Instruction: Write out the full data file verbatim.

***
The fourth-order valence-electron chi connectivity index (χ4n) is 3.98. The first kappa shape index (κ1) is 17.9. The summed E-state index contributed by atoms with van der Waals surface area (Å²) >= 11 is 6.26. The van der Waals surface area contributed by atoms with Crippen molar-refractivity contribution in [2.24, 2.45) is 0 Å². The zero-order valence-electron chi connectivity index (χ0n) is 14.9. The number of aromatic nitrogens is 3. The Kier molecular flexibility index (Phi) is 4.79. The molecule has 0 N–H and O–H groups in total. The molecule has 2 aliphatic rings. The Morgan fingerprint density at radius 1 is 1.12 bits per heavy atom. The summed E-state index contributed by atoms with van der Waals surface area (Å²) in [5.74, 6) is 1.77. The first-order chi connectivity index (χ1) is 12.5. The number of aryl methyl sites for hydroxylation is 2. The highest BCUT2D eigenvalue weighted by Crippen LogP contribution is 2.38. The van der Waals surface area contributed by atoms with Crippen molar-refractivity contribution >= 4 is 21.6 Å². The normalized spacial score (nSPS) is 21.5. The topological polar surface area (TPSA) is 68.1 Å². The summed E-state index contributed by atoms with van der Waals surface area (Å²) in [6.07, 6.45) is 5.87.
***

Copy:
The fourth-order valence-electron chi connectivity index (χ4n) is 3.98. The first kappa shape index (κ1) is 17.9. The summed E-state index contributed by atoms with van der Waals surface area (Å²) >= 11 is 6.26. The van der Waals surface area contributed by atoms with Crippen molar-refractivity contribution in [2.24, 2.45) is 0 Å². The zero-order valence-electron chi connectivity index (χ0n) is 14.9. The number of aromatic nitrogens is 3. The Kier molecular flexibility index (Phi) is 4.79. The molecule has 0 N–H and O–H groups in total. The molecule has 2 aliphatic rings. The Morgan fingerprint density at radius 1 is 1.12 bits per heavy atom. The summed E-state index contributed by atoms with van der Waals surface area (Å²) in [5.74, 6) is 1.77. The first-order chi connectivity index (χ1) is 12.5. The number of aryl methyl sites for hydroxylation is 2. The highest BCUT2D eigenvalue weighted by Crippen LogP contribution is 2.38. The van der Waals surface area contributed by atoms with Crippen molar-refractivity contribution >= 4 is 21.6 Å². The normalized spacial score (nSPS) is 21.5. The topological polar surface area (TPSA) is 68.1 Å². The summed E-state index contributed by atoms with van der Waals surface area (Å²) in [6.07, 6.45) is 5.87.